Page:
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What are the benefits of explicit type cast in C++ ?

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They're a major pain to write and forces you to think about what you are doing. Both of these are good things. – stinky472 Jul 1 '10 at 8:33
  1. They're more specific than the full general C-style casts. You don't give up quite as much type safety and the compiler can still double check some aspects of them for you.

  2. They're easy to grep for if you want to try clean up your code.

  3. The syntax intentionally mimics a templated function call. As a a result, you can "extend" the language by defining your own casts (e.g., Boost's lexical_cast).

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Clarity in reading the code. There is not too much else of benefit, except for the cases where the compiler cannot infer the implicit cast at all, in which case you'd have to cast explicitly anyway.

The recommended way to cast in c++ is through dynamic_cast, static_cast, and the rest of those casting operators:

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Notice that all typecasts are explicit in C++ and C. There are, in the language, no "implicit" typecasts. It's called "implicit conversions" and "explicit conversions", the latter of which are also called "casts".

Typecasts are most often used to inhibit warnings by the compiler. For instance if you have a signed and an unsigned value and compare them, the compiler usually warns you. If you know the comparison is correct, you can cast the operands to a signed type.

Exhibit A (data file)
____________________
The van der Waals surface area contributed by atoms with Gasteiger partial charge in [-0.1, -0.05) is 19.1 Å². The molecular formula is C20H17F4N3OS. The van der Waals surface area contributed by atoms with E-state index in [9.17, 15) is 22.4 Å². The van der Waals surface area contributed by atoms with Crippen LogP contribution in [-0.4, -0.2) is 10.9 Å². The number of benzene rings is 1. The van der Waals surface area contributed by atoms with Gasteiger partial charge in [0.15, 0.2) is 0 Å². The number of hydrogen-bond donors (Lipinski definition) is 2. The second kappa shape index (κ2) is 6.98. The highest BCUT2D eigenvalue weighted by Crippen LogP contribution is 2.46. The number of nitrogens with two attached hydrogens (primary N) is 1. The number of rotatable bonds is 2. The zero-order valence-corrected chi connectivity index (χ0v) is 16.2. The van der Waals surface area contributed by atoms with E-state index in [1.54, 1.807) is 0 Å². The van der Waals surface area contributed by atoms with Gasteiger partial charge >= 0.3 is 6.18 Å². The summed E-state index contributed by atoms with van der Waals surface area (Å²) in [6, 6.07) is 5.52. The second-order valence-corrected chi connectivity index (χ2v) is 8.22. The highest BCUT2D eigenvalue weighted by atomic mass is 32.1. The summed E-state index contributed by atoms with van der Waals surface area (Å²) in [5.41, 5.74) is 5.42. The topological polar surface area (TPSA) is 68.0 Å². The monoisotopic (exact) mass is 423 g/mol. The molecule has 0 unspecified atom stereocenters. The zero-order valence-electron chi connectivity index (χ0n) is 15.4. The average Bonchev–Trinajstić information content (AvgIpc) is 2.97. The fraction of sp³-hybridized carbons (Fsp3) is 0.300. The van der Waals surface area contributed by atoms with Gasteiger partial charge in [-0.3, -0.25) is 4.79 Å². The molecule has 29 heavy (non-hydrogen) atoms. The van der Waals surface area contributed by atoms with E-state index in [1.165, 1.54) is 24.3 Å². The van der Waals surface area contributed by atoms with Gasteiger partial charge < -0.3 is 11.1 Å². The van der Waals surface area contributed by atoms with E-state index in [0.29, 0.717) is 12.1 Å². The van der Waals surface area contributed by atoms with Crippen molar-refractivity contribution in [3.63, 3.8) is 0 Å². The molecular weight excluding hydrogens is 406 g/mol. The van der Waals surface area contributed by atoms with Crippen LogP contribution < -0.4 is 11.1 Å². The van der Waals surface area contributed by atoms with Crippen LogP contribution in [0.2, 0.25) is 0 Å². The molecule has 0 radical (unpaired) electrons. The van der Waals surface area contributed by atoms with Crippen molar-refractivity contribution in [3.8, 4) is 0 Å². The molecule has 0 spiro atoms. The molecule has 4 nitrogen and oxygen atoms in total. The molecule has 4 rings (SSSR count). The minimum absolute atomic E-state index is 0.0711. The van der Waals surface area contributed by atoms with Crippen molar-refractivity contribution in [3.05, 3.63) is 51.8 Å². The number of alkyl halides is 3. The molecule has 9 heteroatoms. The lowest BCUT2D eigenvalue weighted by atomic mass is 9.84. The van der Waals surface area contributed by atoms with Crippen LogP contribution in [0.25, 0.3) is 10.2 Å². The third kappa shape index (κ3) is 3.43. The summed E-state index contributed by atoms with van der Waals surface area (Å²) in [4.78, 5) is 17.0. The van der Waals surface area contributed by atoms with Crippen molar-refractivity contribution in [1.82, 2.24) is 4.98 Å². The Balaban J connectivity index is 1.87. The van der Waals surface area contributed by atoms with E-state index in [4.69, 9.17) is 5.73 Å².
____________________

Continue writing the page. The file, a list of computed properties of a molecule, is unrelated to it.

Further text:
Another example is overload resolution, where type casts can be used to drive to the function to be called. For example to print out the address of a char, you can't just say cout << &c because that would try to interpret it as a C-Style String. Instead you would have to cast to void* before you print.

Often implicit conversions are superior to casts. Boost provides boost::implicit_cast to go by implicit conversions. For example the following relies on the implicit conversions of pointers to void*

cout << boost::implicit_cast<void*>(&c);

This has the benefit that it's only allowing conversions that are safe to do. Downcasts are not permitted, for example.

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often used on void* to recover a implicitly known type. Especially common on embedded OS's for callbacks. This is a case where when you register for an event and maybe pass your "this" pointer as a context void*, then when the triggers it will pass you the void * context and you covert it back to the type the "this" pointer was.

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Sometimes explicit casting avoids certain undesirable cirumstances by using explicit keyword.

class ExplicitExample
    ExplicitExample(int a){...}

ExplicitExample objExp = 'A';//No error.. call the integer constructor

Change as

explicit ExplicitExample(int a){ ... } 

Now compile.

ExplicitExample objExp = 'A';

We get this error in VS2005. error C2440: 'initializing' : cannot convert from 'char' to 'ExplicitExample' Constructor for class 'ExplicitExample' is declared 'explicit'

To overcome this error, we have to declare as

ExplicitExample objExp = ExplicitExample('A');

It means as a programmer, we tell the compiler we know what we are calling. So compiler ignores this error.

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